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. Last Updated: 07/27/2016

PARTY LINES: New Job in Cards for Yeltsin

Last week, according to just about everybody, Vladimir Putin was about to be fired. Then, literally over one weekend, he was suddenly endorsed by politicians across the spectrum and re-embraced by President Boris Yeltsin. What happened?

The conventional wisdom is that Putin has simply become too popular to snub. But is there something else driving the elite to close ranks behind him?

On Wednesday, Nezavisimaya Gazeta, one of the newspapers in Boris Berezovsky's media empire, ran the latest commentary by Vitaly Tretyakov, its editor in chief. The main theme of the front-page article was that Yeltsin's actions over the last 18 months have been aimed not "at prolonging his authority, but at [his] departure from power or life (which for him is one and the same)." To this end, Tretyakov wrote, Yeltsin has set to work on three tasks aimed at correcting "failures" of his rule. The first is to "make up for" the disintegration of the Soviet Union; the second, to prevent the disintegration of Russia; the third, to prevent the Communists from returning to power. To succeed in these tasks, Yeltsin's has set himself the additional one of bringing to power a successor who can finish this work, and to "provide this person with the maximum reserve of time to do so."

If you sense at this point that a caveat to Yeltsin's departure plans is waiting in the wings, you are not mistaken. Almost at the end of his essay, Tretyakov adds that one of the sub-tasks Yeltsin has set for himself is a reunion with Belarus.

"I can roughly guess how Putin will solve the problem of reuniting with Belarus," Tretyakov wrote. "With Yeltsin's help and under his guidance, of course, because the laurels as the unifier must go to the current president. That Putin has a plan in this regard, I know precisely. One time, in a small group of people, he made a retort which, in essence, revealed this plan. A good plan. Yeltsin does not see his role as heading the Union with Belarus for another 100 years and thereby remaining in the Kremlin endlessly long. Along with creating the Union as such, Yeltsin sees his role only as keeping pressure on [Belarus President Alexander] Lukashenko until Putin is finally up on his feet and Lukashenko's popularity ceases to represent a political threat to the presidential successor both in the Union and within Russia. Yeltsin sees this, and only this, as his role."

Is Tretyakov simply making this up? I can't see a single useful propaganda purpose for this information - unless, of course, it is true. And if Tretyakov is giving us genuine inside information, then it would appear that the "Belarus option" is alive and well.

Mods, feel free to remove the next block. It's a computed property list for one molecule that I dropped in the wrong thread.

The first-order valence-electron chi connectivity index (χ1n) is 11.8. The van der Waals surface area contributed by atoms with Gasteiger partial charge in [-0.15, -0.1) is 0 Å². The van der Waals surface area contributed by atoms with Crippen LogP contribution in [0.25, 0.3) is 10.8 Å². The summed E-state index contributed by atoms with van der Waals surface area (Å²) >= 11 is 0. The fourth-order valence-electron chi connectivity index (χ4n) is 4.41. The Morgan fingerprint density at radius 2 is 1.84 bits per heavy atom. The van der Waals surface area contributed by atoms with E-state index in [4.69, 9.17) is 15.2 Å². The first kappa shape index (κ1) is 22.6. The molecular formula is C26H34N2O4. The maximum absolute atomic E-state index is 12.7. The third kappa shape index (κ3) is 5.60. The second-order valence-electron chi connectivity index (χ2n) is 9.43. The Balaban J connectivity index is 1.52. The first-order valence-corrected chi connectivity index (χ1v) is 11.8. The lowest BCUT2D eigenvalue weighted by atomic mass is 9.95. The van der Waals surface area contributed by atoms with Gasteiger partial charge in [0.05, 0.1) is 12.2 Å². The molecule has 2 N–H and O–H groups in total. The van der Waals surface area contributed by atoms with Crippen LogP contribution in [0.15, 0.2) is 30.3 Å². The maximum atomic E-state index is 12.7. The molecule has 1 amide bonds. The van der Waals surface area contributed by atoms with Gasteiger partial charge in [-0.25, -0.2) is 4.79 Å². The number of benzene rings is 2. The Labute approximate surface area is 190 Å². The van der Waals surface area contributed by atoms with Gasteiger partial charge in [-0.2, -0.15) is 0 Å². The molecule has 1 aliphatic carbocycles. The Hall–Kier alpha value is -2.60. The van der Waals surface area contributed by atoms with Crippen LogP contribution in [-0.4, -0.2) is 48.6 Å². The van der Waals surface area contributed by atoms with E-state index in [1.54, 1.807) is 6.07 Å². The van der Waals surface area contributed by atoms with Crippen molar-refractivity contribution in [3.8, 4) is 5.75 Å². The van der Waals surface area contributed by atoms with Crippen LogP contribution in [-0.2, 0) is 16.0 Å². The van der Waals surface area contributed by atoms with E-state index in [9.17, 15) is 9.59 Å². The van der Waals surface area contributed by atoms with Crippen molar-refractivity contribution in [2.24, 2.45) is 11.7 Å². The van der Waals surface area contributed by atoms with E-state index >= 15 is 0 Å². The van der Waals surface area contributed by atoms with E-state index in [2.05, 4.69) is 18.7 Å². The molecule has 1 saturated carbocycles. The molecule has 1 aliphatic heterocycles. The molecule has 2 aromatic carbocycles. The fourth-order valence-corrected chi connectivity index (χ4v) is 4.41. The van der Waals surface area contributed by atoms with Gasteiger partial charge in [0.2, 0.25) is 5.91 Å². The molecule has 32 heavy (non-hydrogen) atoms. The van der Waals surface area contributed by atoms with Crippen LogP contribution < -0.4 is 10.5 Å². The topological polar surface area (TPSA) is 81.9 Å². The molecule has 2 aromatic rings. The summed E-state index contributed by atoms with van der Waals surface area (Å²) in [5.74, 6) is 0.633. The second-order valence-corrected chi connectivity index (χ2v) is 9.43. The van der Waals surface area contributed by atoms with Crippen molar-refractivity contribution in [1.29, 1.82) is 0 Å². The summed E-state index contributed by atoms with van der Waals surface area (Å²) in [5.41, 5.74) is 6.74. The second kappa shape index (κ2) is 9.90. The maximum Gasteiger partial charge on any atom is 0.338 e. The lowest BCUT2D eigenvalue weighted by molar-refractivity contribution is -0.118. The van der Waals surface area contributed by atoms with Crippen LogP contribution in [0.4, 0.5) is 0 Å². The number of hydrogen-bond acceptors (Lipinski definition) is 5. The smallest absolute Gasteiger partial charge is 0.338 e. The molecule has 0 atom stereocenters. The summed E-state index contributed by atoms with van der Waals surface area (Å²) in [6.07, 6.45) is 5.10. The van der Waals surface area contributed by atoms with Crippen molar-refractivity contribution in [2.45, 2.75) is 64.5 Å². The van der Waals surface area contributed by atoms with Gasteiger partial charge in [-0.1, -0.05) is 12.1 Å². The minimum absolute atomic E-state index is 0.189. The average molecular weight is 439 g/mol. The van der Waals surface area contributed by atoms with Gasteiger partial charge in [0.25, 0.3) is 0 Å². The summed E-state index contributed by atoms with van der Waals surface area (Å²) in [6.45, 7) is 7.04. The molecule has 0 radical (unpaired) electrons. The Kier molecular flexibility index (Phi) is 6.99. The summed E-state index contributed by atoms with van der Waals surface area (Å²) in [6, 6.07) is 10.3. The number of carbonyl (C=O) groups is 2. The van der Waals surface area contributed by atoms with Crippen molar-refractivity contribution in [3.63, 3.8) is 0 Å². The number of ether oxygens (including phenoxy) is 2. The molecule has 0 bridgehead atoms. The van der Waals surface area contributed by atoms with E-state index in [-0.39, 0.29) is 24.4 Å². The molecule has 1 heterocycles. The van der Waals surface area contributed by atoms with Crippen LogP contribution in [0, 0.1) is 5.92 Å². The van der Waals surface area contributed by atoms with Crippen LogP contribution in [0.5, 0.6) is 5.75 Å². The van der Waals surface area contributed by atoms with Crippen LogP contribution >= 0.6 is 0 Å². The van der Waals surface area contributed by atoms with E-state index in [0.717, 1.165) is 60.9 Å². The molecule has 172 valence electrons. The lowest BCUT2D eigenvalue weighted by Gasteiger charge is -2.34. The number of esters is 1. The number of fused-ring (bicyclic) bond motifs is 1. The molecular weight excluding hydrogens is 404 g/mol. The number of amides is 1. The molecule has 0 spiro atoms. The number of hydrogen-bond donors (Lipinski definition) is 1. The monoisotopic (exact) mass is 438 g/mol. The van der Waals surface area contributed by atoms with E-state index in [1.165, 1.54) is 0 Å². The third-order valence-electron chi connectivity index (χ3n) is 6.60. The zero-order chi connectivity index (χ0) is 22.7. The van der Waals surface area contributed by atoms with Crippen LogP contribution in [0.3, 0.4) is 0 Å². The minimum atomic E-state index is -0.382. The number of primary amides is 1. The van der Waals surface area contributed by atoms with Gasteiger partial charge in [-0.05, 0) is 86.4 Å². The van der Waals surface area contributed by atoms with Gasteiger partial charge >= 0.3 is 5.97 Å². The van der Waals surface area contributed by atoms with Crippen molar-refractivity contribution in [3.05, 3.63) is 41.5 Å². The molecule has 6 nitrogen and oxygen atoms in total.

This week the Kremlin quietly announced that Yeltsin and Lukashenko will sign a Russia-Belarus union treaty Nov. 26. Earlier this year, various observers - including Yabloko leader Grigory Yavlinsky, ultra-nationalist leader Vladimir Zhirinovsky and former Yeltsin press secretary (and long-time critic) Pavel Voshchanov - predicted that Yeltsin might skirt the constitutional niceties about surrendering power by assuming the leadership of such a Russia-Belarus Union. It is reassuring to learn from Tretyakov that Yeltsin does not want to head such a union for "another 100 years" or remain in the Kremlin "endlessly long." But is that another way of saying Yeltsin may have to stay on for, say, two more years?

Which gets back to the sudden emergence of harmony within Russia's fractured political elite, with Putin as the rallying point. Pro-Kremlin politicos like Sergei Kiriyenko and Viktor Chernomyrdin rushed to praise Putin, as did Yury Luzhkov and Yevgeny Primakov, the leaders of the competing "party of power." Meanwhile, the Communists' perpetual anti-Kremlin drone went silent.

Support for the Chechen campaign, of course, is part of this. But perhaps there is something else: Maybe Putin let it drop that everyone who plays ball will get a seat on the Russia-Belarus Supreme State Council.

Given Russia's anti-Western drift, it is difficult to argue with Zhirinovsky, who predicted last February that Russian and Belarussian citizens alike would approve both a union and "the right for Yeltsin to rule for another four years."

Zhirinovsky - who, like Nezavisimaya Gazeta, can be seen as a launching pad for Kremlin trial balloons - predicted that would happen in a referendum to be held in January 2000. A new millennium, a new state - and for Yeltsin, a new job.